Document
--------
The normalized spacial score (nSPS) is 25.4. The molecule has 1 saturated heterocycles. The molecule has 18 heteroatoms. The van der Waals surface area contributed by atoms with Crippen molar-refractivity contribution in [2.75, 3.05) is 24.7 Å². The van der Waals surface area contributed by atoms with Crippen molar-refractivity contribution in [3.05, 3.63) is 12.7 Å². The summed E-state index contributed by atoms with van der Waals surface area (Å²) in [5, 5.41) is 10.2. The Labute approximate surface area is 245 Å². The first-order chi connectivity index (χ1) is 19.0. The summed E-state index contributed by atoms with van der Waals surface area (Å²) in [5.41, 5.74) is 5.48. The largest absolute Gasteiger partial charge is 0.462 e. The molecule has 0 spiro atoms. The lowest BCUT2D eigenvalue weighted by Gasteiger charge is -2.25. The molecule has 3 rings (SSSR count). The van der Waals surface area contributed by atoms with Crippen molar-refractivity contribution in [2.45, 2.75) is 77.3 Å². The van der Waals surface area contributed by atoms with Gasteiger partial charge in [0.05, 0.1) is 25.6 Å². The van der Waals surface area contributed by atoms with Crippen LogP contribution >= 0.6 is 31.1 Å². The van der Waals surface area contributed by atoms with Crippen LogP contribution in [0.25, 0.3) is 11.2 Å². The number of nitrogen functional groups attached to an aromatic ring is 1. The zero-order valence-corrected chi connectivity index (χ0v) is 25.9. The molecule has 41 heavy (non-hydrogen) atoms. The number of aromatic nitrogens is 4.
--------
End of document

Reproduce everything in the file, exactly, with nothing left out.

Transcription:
The normalized spacial score (nSPS) is 25.4. The molecule has 1 saturated heterocycles. The molecule has 18 heteroatoms. The van der Waals surface area contributed by atoms with Crippen molar-refractivity contribution in [2.75, 3.05) is 24.7 Å². The van der Waals surface area contributed by atoms with Crippen molar-refractivity contribution in [3.05, 3.63) is 12.7 Å². The summed E-state index contributed by atoms with van der Waals surface area (Å²) in [5, 5.41) is 10.2. The Labute approximate surface area is 245 Å². The first-order chi connectivity index (χ1) is 19.0. The summed E-state index contributed by atoms with van der Waals surface area (Å²) in [5.41, 5.74) is 5.48. The largest absolute Gasteiger partial charge is 0.462 e. The molecule has 0 spiro atoms. The lowest BCUT2D eigenvalue weighted by Gasteiger charge is -2.25. The molecule has 3 rings (SSSR count). The van der Waals surface area contributed by atoms with Crippen molar-refractivity contribution in [2.45, 2.75) is 77.3 Å². The van der Waals surface area contributed by atoms with Gasteiger partial charge in [0.05, 0.1) is 25.6 Å². The van der Waals surface area contributed by atoms with Crippen LogP contribution >= 0.6 is 31.1 Å². The van der Waals surface area contributed by atoms with Crippen LogP contribution in [0.25, 0.3) is 11.2 Å². The number of nitrogen functional groups attached to an aromatic ring is 1. The zero-order valence-corrected chi connectivity index (χ0v) is 25.9. The molecule has 41 heavy (non-hydrogen) atoms. The number of aromatic nitrogens is 4.